So many of the monster encounters that should be brimming with tension are shot down by overly direct statements about who the monster is and exactly how to avoid them. Take the Chimera, for instance. We didn’t need 15 minutes of conversation with Echidna before the monster attack, and we certainly should have been running from her and the Chimera, not lazily walking to the St. Louis Arch. For me, the lack of urgency killed some of the adventure aspects that are so prominent in the book.

I think the pacing and action also suffer because of Disney’s style. It’s a show aimed at kids, so the action and violence have to be toned down. Disney sinking their claws into this idea and refusing to let go is detrimental to the overall show. This is an epic adventure story. Let it be epic.

Again, there were some strong moments, such as the fight scene with Ares in the final episode, but the amount of walking and talking outweighed the joking and fighting by far too much.

Amount of fun I had viewing:

Despite its flaws, I had a blast and a half watching this show. It’s my childhood come to life, and I can’t help but love being along for the ride. So much of this viewing experience was magical, and watching the lead-up to the release, delving into behind-the-scenes clips, and more made the world come to life for me. I almost always judge creative content like books, movies, and TV shows primarily on how much I enjoy them, regardless of technical issues. Percy Jackson is no exception. While I have some bones to pick, my heart is with this story and this cast, and I genuinely hope it gets renewed for four more seasons.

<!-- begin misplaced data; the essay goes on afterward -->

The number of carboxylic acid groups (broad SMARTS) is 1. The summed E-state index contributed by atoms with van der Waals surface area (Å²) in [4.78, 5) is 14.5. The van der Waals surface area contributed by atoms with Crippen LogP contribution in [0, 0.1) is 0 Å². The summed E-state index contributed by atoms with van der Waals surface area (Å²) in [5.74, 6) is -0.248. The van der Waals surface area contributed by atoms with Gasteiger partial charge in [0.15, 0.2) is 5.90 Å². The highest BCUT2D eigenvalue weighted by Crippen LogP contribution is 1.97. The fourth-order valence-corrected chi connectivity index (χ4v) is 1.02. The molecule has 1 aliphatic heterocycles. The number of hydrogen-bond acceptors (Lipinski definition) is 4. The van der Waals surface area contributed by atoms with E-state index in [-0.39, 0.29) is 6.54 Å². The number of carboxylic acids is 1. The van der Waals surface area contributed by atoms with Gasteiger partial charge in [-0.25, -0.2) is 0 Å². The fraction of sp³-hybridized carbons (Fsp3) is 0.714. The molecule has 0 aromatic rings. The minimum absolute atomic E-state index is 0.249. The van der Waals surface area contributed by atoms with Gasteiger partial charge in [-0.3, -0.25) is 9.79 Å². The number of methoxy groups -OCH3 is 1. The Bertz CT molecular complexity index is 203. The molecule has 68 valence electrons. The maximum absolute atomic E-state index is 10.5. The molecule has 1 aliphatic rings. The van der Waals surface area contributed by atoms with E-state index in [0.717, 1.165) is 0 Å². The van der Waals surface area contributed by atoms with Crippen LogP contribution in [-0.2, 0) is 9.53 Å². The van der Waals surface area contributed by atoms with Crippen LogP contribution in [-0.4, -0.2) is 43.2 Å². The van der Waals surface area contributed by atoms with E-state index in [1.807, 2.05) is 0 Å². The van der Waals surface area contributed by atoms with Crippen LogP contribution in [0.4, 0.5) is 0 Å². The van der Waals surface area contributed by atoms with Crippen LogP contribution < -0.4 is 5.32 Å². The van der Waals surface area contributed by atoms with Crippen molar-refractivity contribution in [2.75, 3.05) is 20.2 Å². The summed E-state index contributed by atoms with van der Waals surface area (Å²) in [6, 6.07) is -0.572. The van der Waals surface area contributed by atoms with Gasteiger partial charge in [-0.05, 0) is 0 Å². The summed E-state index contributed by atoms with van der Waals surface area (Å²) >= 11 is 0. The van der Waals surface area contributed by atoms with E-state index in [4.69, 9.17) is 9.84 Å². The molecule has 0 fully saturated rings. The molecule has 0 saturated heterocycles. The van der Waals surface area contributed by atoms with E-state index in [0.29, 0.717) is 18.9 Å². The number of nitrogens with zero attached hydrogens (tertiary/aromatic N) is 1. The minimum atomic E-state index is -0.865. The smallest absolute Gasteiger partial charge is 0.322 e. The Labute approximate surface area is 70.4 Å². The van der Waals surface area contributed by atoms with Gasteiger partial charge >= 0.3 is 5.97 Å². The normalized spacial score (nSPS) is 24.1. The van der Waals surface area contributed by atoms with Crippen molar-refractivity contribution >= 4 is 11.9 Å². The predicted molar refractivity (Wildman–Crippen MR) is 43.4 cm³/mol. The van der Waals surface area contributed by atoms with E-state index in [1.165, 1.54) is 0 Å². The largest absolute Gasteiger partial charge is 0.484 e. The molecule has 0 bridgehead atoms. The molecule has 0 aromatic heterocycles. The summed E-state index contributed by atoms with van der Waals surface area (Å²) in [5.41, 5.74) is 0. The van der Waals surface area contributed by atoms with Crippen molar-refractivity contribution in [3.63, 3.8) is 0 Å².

Overall Show Rating:

In the end, I have to give the show a 7/10. As much fun as I had, the quality of the production needs to be higher for the show to continue getting picked up for future seasons. With the right adjustments, this series has the potential to be a hit for readers and new fans alike!

Cross your fingers with me and wish for a season two announcement soon!

Colleen Wyrick is President of the Her Campus at TCU chapter. She enjoys writing about current pop culture events, female empowerment, and her latest book/TV interest. She loves her role and connecting with new members! Colleen is an aspiring writer/editor/publisher/professor and is a junior (*sigh*) at Texas Christian University studying English and Communication. In addition to Her Campus, she contributes to academic publications for the English Department and works for TCU’s social media team. She is very passionate about books, Marvel, chocolate, soccer, and all things comfortable. You can find her doing anything and everything because she loves new adventures!